Up until now, its been simply a ratting off of the position – Guns are good, our defenses against guns have been depleted, and Cryx has little chance against the current meta, and likely gunlines for years.
What do we do about it?
Well, the world has changed, and we know it. The likely solution will be something with jacks, unless they want the faction to be the infantry-focused faction with little to no warjack support. They have shown that they’ve got an eye on it, what with Barathrum being so good, and all our character jacks being decently solid. I’m almost of the mind that either the defense or the armor of ALL of the Cryx heavies needs to increase by one. I think I would prefer the defense, as it makes the most difference long term and we have few abilities to increase defense for the jacks.
I don’t think recursion is coming back, and I will be glad that it stays dead. I hated the fact that we were relegated to a prototypical shambling horde of undead trope in MKII. Play up the Pirates aided by Undead theme, and I think everything here is pretty solid, theme wise, we just need to figure out how to get the troops across the board.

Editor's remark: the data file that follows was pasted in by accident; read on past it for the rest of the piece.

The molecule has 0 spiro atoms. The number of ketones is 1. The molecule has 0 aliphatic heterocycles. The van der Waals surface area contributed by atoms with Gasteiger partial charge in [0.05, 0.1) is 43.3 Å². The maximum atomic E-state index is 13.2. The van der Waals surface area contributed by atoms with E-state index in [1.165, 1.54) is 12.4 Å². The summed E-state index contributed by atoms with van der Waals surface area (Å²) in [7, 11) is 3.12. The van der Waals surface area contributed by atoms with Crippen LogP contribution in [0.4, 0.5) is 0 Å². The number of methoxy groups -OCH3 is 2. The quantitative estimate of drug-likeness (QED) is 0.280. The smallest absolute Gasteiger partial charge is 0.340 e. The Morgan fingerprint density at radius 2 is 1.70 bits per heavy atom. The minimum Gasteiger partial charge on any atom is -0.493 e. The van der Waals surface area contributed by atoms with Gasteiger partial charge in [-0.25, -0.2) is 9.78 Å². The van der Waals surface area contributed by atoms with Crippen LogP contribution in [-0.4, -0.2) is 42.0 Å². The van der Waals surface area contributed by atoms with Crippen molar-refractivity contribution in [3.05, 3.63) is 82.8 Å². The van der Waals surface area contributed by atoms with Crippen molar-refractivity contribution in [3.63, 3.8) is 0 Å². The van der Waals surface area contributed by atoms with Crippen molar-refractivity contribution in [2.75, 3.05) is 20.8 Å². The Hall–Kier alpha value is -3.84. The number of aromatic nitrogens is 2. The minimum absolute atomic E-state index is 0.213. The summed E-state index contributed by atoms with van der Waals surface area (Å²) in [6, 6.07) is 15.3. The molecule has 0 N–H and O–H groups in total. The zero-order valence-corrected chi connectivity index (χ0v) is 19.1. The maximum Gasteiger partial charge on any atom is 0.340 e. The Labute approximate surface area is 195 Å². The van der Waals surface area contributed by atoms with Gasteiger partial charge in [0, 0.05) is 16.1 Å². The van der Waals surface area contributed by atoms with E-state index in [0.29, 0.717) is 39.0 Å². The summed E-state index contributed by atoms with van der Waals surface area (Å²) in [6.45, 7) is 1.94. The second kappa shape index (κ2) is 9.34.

The exception to that is the Revenant Crew. I would love to see them return a d3+2 models every time the unit is short, because I think that, while a lot of models, it is fairly equitable. Unable to really function well in many circumstances, it would be good to just have Revenant as a meat sponge.
Another idea I’ve been kicking about in my head is a point reduction on slow, defenseless models. While it wouldn’t help the overall army build, it could likely sneak you a Carrion Thralls or an extra light jack into the list if the discount is steep enough for them to feel worth it. Right now, 17 points for most of our units is more expensive than I want to pay, but I have nothing between, realistically, 10 and 17.
Well, what solutions would you propose? I know its a hard subject to tackle, and there are lots of variations on solutions. I look forward to seeing what they do in January.
Till next week!